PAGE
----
The Rev. Ferran Glenfield, Rector of Hillsborough Parish in Nth. Ireland was elected today as the new Bishop of Kilmore, Elphin, and Ardagh. He is a true conservative, VOL has been told. "This is hugely encouraging," a local vicar told VOL. Glenfield is a graduate of Queen's University Belfast. He taught before training for the ordained ministry and completed theological studies in Trinity College Dublin and the University of Oxford." The bishop–elect said, "I am very surprised but deeply honored to be asked to serve in this capacity as Bishop of Kilmore, Elphin and Ardagh." Following approval by the House of Bishops, the bishop–elect will be consecrated as a bishop on a date to be determined.
BERMUDA has a new Anglican bishop. He is the Rev. Nicholas Dill. It was a closely fought election against Archdeacon Andrew Doughty. Votes were cast by 44 members of the Synod in three closely-fought rounds of ballots on Saturday. Dill is thought to be liberal on the hot button issues.
David Cooper, the Commissary appointed to conduct the election explained, "In order to be elected, it is necessary that a candidate obtain a majority of both the House of Clergy [the clergy here in Bermuda] and the House of Laity [i.e. persons appointed by the various parishes who are lay members of their parish church]." The total electorate was 12 in the House of Clergy and 32 in the House of Laity.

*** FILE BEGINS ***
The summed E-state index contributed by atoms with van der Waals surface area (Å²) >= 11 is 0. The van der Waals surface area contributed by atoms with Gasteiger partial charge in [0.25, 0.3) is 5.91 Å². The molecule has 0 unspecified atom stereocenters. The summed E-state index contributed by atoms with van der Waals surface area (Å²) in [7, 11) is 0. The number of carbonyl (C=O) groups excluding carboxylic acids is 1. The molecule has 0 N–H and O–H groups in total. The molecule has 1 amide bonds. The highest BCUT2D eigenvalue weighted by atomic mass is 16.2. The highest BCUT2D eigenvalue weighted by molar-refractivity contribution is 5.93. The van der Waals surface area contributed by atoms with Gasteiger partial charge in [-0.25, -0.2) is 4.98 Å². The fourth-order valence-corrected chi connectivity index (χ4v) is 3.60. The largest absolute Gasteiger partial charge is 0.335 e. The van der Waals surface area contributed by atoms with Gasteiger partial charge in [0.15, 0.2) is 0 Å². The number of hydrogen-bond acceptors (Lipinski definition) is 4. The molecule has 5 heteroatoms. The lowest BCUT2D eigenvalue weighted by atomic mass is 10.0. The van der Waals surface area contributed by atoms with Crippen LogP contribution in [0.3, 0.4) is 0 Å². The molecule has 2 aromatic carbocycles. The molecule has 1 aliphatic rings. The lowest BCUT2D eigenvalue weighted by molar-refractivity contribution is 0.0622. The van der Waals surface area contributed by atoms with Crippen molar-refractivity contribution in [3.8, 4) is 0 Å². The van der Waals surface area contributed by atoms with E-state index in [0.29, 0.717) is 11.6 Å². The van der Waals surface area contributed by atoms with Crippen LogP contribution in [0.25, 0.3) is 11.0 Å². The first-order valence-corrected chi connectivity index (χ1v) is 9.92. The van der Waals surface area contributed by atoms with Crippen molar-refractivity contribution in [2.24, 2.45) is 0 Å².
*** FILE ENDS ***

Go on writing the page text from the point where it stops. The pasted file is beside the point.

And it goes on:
Canberra's Anglican Diocese has begun preparing historic and contemporary church documents which may be useful to the Royal Commission on Institutional Responses to Child Sexual Abuse.
In a pastoral letter to the Anglican congregations and people of Canberra and Goulburn, Bishop Stuart Robinson said the diocese was entering into a new phase of ministry and care as the royal commission got under way.
"As your bishop I am calling us all to prayer; justice, compassion, transparency, truth and Christ's honor must be front and center in all we do," Bishop Robinson wrote.
Bishop Robinson said a professional standards team was preparing requisite historical documentation for the royal commission and would also provide details of all current protocols, policies and procedures related to the care and protection of children.
"We're being quite clear that we recognize poor and completely inappropriate behaviour has taken place in the past. We also recognized that it's this generation that have to take responsibility - not only for caring for those people who have been affected in the past, but also for creating a safe ... environment into which people can be welcomed."
The bones of Richard III were discovered this week in Britain. A VOL reader wrote, "This may lead to a reassessment of the king's reputation, which was traduced by the Tudors, who controlled all the media--including the Globe Theatre and William Shakespeare."